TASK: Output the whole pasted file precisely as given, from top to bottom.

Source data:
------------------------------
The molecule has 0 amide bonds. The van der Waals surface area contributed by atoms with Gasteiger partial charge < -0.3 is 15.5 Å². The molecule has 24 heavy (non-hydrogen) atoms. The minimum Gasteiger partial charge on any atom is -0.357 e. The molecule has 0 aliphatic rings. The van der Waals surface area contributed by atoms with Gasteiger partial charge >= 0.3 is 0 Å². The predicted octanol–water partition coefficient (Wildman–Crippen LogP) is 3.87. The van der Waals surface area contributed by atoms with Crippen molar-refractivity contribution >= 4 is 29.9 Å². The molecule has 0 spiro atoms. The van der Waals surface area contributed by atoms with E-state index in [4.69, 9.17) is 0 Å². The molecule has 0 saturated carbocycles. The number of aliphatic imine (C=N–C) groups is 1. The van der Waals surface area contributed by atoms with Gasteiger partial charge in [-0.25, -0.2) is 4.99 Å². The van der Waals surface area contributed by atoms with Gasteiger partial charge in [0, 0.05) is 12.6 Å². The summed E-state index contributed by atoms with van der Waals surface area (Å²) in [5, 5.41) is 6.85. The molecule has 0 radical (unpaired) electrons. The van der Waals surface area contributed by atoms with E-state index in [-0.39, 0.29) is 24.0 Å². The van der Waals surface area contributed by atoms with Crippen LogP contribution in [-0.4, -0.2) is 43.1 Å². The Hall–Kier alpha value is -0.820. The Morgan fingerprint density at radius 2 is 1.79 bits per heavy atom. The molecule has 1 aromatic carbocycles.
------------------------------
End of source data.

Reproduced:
The molecule has 0 amide bonds. The van der Waals surface area contributed by atoms with Gasteiger partial charge < -0.3 is 15.5 Å². The molecule has 24 heavy (non-hydrogen) atoms. The minimum Gasteiger partial charge on any atom is -0.357 e. The molecule has 0 aliphatic rings. The van der Waals surface area contributed by atoms with Gasteiger partial charge >= 0.3 is 0 Å². The predicted octanol–water partition coefficient (Wildman–Crippen LogP) is 3.87. The van der Waals surface area contributed by atoms with Crippen molar-refractivity contribution >= 4 is 29.9 Å². The molecule has 0 spiro atoms. The van der Waals surface area contributed by atoms with E-state index in [4.69, 9.17) is 0 Å². The molecule has 0 saturated carbocycles. The number of aliphatic imine (C=N–C) groups is 1. The van der Waals surface area contributed by atoms with Gasteiger partial charge in [-0.25, -0.2) is 4.99 Å². The van der Waals surface area contributed by atoms with Gasteiger partial charge in [0, 0.05) is 12.6 Å². The summed E-state index contributed by atoms with van der Waals surface area (Å²) in [5, 5.41) is 6.85. The molecule has 0 radical (unpaired) electrons. The van der Waals surface area contributed by atoms with E-state index in [-0.39, 0.29) is 24.0 Å². The van der Waals surface area contributed by atoms with Crippen LogP contribution in [-0.4, -0.2) is 43.1 Å². The Hall–Kier alpha value is -0.820. The Morgan fingerprint density at radius 2 is 1.79 bits per heavy atom. The molecule has 1 aromatic carbocycles.